Cowen’s Napoleonic 100 days

The shock of Ireland’s economic collapse has abated. The anger is now starting to gain heat. It is disingenuous of the Government to repeat the mantra that now is not the time to look back and apportion blame, but to look forward to ways in which we can arise again. As we are all taught through the history books, it is only by looking back that we can learn and move forward. Half-hearted apologies by the Taoiseach Brian Cowen, prompted only by the prodding of RTE’s Ryan Tubridy on the Late Late Show, do no appear to wash with the electorate. Who will hold their hands up, be accountable, and take the rap?

The Government has now re-coined our near future “the 100 days” as Nama, the Commission on Taxation, Lisbon, and the forthcoming Budget will be determined. An Taoiseach had every reason to be sitting uncomfortably on the edge of his seat on Friday night - his public persona is that of someone who has been flying by the seat of his pants for months - and that is starting to take its toll on the nation’s patience, hopes, and faith. Anger and disillusionment are mounting, as is the growing fear that no one really knows what to do - except tax the electorate more and more.

Then there’s Lisbon. A Yes vote should be expected - better in these dire economic times to continue hitching our wagon to the European train where at least there is some leadership shown, but there are real fears of yet another backlash against the Government.

Nama is another story, particularly for the thousands of people who lost life savings, the hundreds of thousands now unemployed (12.2 per cent in July ), parents not only struggling with back-to-school costs but the prospect of having their child benefit cut and paying for their children’s third level education, and it is those children who will probably still be paying throughout their lifetime for the bankers who propped up developers, fuelled by greed. Some 40 per cent of people do not support Nama; 36 per cent do not have an opinion, yet 38 per cent are opposed to nationalisation. Confusion reigns.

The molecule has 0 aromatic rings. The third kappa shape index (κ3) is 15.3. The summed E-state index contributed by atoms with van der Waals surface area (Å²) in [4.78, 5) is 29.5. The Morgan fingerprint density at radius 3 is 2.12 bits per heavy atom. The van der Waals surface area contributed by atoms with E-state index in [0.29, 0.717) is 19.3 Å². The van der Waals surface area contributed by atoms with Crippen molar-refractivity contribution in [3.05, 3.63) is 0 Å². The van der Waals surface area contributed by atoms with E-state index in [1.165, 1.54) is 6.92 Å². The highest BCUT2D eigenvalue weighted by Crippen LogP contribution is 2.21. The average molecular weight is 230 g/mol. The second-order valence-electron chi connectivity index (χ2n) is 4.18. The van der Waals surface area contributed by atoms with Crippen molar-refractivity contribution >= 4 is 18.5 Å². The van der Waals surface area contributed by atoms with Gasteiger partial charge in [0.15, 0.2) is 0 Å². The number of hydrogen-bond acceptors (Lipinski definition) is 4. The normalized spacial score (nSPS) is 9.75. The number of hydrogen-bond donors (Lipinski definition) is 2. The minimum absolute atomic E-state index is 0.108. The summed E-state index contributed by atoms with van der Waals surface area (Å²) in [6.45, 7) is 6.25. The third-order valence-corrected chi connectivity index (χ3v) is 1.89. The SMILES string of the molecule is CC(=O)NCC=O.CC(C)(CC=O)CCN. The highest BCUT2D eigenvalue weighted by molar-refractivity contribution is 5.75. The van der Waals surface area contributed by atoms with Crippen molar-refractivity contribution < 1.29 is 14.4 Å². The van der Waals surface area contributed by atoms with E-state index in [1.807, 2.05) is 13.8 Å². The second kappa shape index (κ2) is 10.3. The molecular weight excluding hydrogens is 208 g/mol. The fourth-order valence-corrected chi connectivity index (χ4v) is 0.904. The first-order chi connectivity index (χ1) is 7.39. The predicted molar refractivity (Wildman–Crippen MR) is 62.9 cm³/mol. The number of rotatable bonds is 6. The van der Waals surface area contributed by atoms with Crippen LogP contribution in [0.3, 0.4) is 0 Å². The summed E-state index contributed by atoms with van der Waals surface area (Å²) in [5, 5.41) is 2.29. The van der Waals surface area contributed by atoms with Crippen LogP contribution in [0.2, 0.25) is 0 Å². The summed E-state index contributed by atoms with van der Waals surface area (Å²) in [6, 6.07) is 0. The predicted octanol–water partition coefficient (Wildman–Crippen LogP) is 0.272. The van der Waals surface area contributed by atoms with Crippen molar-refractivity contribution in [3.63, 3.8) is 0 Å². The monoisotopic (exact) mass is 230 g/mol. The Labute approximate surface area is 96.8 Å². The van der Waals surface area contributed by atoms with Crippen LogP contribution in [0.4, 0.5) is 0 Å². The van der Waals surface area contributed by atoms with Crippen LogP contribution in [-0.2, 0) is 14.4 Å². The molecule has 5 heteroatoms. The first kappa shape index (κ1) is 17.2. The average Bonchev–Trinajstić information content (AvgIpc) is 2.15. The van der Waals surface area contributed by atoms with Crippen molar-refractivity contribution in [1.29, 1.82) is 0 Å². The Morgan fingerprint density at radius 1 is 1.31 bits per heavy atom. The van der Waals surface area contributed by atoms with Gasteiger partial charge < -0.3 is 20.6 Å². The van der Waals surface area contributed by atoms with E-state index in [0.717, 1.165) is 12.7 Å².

This week the Commission on Taxation was released - although commissioned pre collapse, it is now an inevitable consequence. Back then it was about establishing a broader and fairer tax system rather than simply collecting revenue, but if implemented it is expected families could face an increase of €4,000 in tax - in addition to the one per cent levy and various tax changes already imposed. The report boasts some radical changes - some of which will be accepted by the public. A return to property tax since rates were abolished will hurt those who recently paid stamp duty for over-priced property, but such a property tax (like business rates ) should be administered by local councils - not central government. A water tax for conservation purposes might be sound, but in a country with rainfall likes ours, many will be tempted to put the buckets outside when the metres are turned on. Making workers pay PRSI on all income, and the loss of tax reliefs on service charges, and union subscriptions are acceptable if income tax is broadened.

Galway Labour councillor Billy Cameron is right when he says there is real anger among the public about the extent of taxation the Government expects them to pay. He believes, like many commentators, that with hostility rising, it could well prompt people to “ take to the streets”.

An Taoiseach could do well to remember the most famous 100 day war. Sometimes known as the Hundred Days of Napoleon, it marked the period between Napoleon Bonaparte's return from exile on Elba to Paris and the last conflict in the Napoleonic Wars - his defeat at the Battle of Waterloo.

Linley MacKenzie



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